I have heard companies complain about the cost of target marketing and the question has come up more than once as to whether it is really necessary. Those holding the checkbooks would most likely say the answer is dependent on the cost; but that is a bad way to decide how to market. Sure everyone has a budget, but if you are looking at your budget strictly from cost you are only considering the front end, and you are most likely losing money, even if you don’t know it.
Let’s break this down in a simple way; let’s say your product or service is for homeowners, and that it does not apply to those that do not own a home. You can do an email campaign, or a direct mail campaign, or any other type of direct marketing fairly inexpensively if you do not target, so in many business owners minds, this is cheaper. But I am here to tell you, it’s not cheaper; sure you may have made a profit meaning you brought in more than you spent, but I say you lost money. Here’s why; according to the U.S. Census 65% of the adult population in the U.S. own a home, and that’s your customer right? The problem is by not targeting you are adverting not just to those that own homes but to the 35% that do not own homes as well. What does that mean? It that no matter what you’re sales end up being, whatever you spent, 35% of it was wasted.
Had you target marketed your front end cost would have been higher, however instead of reaching only a portion of your market you would have reached one hundred percent of your market, meaning your sales would most likely increase and your back end profit would outweigh your front end sales. Now there are products that do not need target marketing because they apply to the population in general, but that is exception rather than the rule. Most products or services have a specific target or targets which will naturally increase the level of sales. Don’t take my word for it; research target marketing and see what you find.
Over the years I have had many people tell me how lucky I am to be self-employed, how lucky I am to be my own boss; the first thing I tell these people is luck had nothing to do with it. Lottery winners are lucky; people in business, well we work for a living, we build, we create; now don’t get me wrong, there definitely can be an element of luck; being in the right place at the right time, but luck did not build a business, that was hard work, ingenuity, perseverance, sweat, blood, and tears, and the vision to get there. People seem to think that because you work for yourself, because you are a successful entrepreneur, that it’s all a fantasy life. I and anyone else that has built a business can assure you it is not all fun and games… Continue reading
In business we often talk about branding and how to capture customer loyalty over the competitors and there is two major ways that this can be done; one is branding the product itself, the other is branding the company. When it comes to branding a product you need to do something that makes a product that is similar to the competition stand out. For example, zip lock potato chips; the product is the same but the packing is unique; you need something that differentiates your product from the competitors. The other option is branding your company itself; companies that have various products often go this route in order to create customer loyalty to the company as a brand; they do this so that when they gain a customer’s loyalty it is not simply for one product but for the company overall. When you are shopping if you are loyal to Johnson & Johnson, they make hundreds of products, so you may purchase a variety of products simply because you trust this brand. Continue reading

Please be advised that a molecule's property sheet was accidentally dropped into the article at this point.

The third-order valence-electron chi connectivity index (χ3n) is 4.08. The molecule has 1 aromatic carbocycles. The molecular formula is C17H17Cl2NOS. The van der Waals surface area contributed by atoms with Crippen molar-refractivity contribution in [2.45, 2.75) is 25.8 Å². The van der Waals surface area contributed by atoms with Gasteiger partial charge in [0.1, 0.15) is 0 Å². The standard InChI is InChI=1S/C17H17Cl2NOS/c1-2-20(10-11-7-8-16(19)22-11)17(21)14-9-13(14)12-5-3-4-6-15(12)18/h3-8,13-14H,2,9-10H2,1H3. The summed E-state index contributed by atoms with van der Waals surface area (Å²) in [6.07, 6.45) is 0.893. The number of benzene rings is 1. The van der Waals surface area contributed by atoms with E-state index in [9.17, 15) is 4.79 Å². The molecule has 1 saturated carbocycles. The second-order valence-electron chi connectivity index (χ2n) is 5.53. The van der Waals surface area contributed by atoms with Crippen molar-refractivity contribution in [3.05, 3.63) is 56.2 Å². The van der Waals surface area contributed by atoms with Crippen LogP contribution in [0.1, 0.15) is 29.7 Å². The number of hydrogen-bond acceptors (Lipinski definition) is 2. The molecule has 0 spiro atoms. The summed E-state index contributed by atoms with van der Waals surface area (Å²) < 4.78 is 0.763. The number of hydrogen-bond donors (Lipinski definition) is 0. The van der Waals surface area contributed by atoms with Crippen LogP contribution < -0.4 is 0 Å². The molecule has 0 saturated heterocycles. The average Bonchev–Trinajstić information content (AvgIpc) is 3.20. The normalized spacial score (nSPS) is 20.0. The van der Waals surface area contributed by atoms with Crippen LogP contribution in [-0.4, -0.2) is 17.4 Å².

Last year I wrote an article titled “The Rules of Acquisition”.. Below I have re-posted that article to refresh the memory of those who have read it, and to introduce it to those who have not because next week I will be adding additional rules.
The Rules of Acquisition
Anyone who is a Star Trek fan is probably aware that the race the Ferengi are ruled by business, they come from a world that has created an entire society completely wrapped around profit and business and to guide every Ferengi in their life-long pursuit of obtaining profit they created the “Rules of Acquisition” a book of 285 rules which cover just about every situation that you can think of. Some examples of these rules are:
Once you have their money, you never give it back
Opportunity plus instinct equals profit
Nothing is more important than your health, except for your money
The bigger the smile, the sharper the knife
Free advice is seldom cheap
No good deed ever goes unpunished
You are probably asking yourself why I am telling you about a make believe extraterrestrial life and their make believe Rules of Acquisition. Because I have decided that, while the Ferengi and their rules are make believe, all of us in business could use our own Rules of Acquisition; so I have decided to write my own. Now I think 285 rules are a bit much so I will just start with a few and I may add on to them as time goes by. Continue reading
Many business ideas are interchangeable from one place to another, and there is a healthy influx of new business ideas exchanged between the US and the UK. OK, admittedly it is often us coming over there, picking up ideas, and transplanting them in this country. But sometimes some developing business opportunity comes along that seems to be happening in both places at the same time. Over the past years there has been a huge increase in the demand for local beers and a proliferation of micro breweries. It seems to be one of those hot new things just happening right now. Continue reading